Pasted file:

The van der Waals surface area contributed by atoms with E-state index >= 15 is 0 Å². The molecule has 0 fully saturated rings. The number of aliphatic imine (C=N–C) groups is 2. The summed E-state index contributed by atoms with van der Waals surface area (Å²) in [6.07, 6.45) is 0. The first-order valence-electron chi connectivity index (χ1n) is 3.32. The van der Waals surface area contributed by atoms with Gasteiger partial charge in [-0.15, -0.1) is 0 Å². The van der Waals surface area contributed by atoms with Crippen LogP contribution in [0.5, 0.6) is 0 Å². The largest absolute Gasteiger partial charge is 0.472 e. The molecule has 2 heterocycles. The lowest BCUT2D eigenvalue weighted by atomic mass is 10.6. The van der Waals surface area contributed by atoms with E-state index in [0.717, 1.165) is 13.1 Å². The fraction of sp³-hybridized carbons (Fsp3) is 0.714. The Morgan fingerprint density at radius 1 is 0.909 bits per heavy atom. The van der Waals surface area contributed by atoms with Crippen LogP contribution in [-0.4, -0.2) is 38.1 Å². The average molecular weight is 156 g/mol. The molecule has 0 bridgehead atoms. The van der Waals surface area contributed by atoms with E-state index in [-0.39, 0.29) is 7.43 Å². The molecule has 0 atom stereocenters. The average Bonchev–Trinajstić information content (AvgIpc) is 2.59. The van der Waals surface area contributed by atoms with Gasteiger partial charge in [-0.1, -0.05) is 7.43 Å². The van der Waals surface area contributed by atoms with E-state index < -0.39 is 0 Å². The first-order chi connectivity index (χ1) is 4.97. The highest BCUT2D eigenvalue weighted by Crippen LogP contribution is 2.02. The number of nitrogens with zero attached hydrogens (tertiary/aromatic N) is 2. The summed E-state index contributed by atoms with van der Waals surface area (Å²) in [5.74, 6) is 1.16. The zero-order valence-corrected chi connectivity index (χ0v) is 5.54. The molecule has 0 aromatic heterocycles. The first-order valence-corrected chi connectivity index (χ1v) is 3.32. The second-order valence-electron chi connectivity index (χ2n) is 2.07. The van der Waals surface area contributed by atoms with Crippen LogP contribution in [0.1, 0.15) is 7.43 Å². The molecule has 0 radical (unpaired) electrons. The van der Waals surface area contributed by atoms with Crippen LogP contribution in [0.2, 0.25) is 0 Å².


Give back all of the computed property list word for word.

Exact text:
The van der Waals surface area contributed by atoms with E-state index >= 15 is 0 Å². The molecule has 0 fully saturated rings. The number of aliphatic imine (C=N–C) groups is 2. The summed E-state index contributed by atoms with van der Waals surface area (Å²) in [6.07, 6.45) is 0. The first-order valence-electron chi connectivity index (χ1n) is 3.32. The van der Waals surface area contributed by atoms with Gasteiger partial charge in [-0.15, -0.1) is 0 Å². The van der Waals surface area contributed by atoms with Crippen LogP contribution in [0.5, 0.6) is 0 Å². The largest absolute Gasteiger partial charge is 0.472 e. The molecule has 2 heterocycles. The lowest BCUT2D eigenvalue weighted by atomic mass is 10.6. The van der Waals surface area contributed by atoms with E-state index in [0.717, 1.165) is 13.1 Å². The fraction of sp³-hybridized carbons (Fsp3) is 0.714. The Morgan fingerprint density at radius 1 is 0.909 bits per heavy atom. The van der Waals surface area contributed by atoms with Crippen LogP contribution in [-0.4, -0.2) is 38.1 Å². The average molecular weight is 156 g/mol. The molecule has 0 bridgehead atoms. The van der Waals surface area contributed by atoms with E-state index in [-0.39, 0.29) is 7.43 Å². The molecule has 0 atom stereocenters. The average Bonchev–Trinajstić information content (AvgIpc) is 2.59. The van der Waals surface area contributed by atoms with Gasteiger partial charge in [-0.1, -0.05) is 7.43 Å². The van der Waals surface area contributed by atoms with E-state index < -0.39 is 0 Å². The first-order chi connectivity index (χ1) is 4.97. The highest BCUT2D eigenvalue weighted by Crippen LogP contribution is 2.02. The number of nitrogens with zero attached hydrogens (tertiary/aromatic N) is 2. The summed E-state index contributed by atoms with van der Waals surface area (Å²) in [5.74, 6) is 1.16. The zero-order valence-corrected chi connectivity index (χ0v) is 5.54. The molecule has 0 aromatic heterocycles. The first-order valence-corrected chi connectivity index (χ1v) is 3.32. The second-order valence-electron chi connectivity index (χ2n) is 2.07. The van der Waals surface area contributed by atoms with Crippen LogP contribution in [0.1, 0.15) is 7.43 Å². The molecule has 0 radical (unpaired) electrons. The van der Waals surface area contributed by atoms with Crippen LogP contribution in [0.2, 0.25) is 0 Å².